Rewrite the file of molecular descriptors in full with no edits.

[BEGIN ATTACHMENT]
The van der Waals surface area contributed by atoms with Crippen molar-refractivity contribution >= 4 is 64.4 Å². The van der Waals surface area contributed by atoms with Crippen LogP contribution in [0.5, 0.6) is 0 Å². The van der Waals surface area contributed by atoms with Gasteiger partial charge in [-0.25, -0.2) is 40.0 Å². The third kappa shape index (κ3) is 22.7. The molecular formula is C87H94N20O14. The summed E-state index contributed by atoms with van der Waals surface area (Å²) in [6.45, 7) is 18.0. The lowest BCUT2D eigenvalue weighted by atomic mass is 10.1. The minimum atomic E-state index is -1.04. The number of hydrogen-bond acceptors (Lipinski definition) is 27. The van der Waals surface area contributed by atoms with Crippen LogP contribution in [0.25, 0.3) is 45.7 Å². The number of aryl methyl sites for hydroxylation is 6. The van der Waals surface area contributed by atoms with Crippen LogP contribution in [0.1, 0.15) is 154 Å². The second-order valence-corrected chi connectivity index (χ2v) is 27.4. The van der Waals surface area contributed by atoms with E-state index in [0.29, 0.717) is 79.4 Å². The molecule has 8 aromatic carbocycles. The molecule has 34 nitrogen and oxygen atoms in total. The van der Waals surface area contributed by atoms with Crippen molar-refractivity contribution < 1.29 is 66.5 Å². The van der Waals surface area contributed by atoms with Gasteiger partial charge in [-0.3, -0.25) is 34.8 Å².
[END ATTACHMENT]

The van der Waals surface area contributed by atoms with Crippen molar-refractivity contribution >= 4 is 64.4 Å². The van der Waals surface area contributed by atoms with Crippen LogP contribution in [0.5, 0.6) is 0 Å². The van der Waals surface area contributed by atoms with Gasteiger partial charge in [-0.25, -0.2) is 40.0 Å². The third kappa shape index (κ3) is 22.7. The molecular formula is C87H94N20O14. The summed E-state index contributed by atoms with van der Waals surface area (Å²) in [6.45, 7) is 18.0. The lowest BCUT2D eigenvalue weighted by atomic mass is 10.1. The minimum atomic E-state index is -1.04. The number of hydrogen-bond acceptors (Lipinski definition) is 27. The van der Waals surface area contributed by atoms with Crippen LogP contribution in [0.25, 0.3) is 45.7 Å². The number of aryl methyl sites for hydroxylation is 6. The van der Waals surface area contributed by atoms with Crippen LogP contribution in [0.1, 0.15) is 154 Å². The second-order valence-corrected chi connectivity index (χ2v) is 27.4. The van der Waals surface area contributed by atoms with E-state index in [0.29, 0.717) is 79.4 Å². The molecule has 8 aromatic carbocycles. The molecule has 34 nitrogen and oxygen atoms in total. The van der Waals surface area contributed by atoms with Crippen molar-refractivity contribution < 1.29 is 66.5 Å². The van der Waals surface area contributed by atoms with Gasteiger partial charge in [-0.3, -0.25) is 34.8 Å².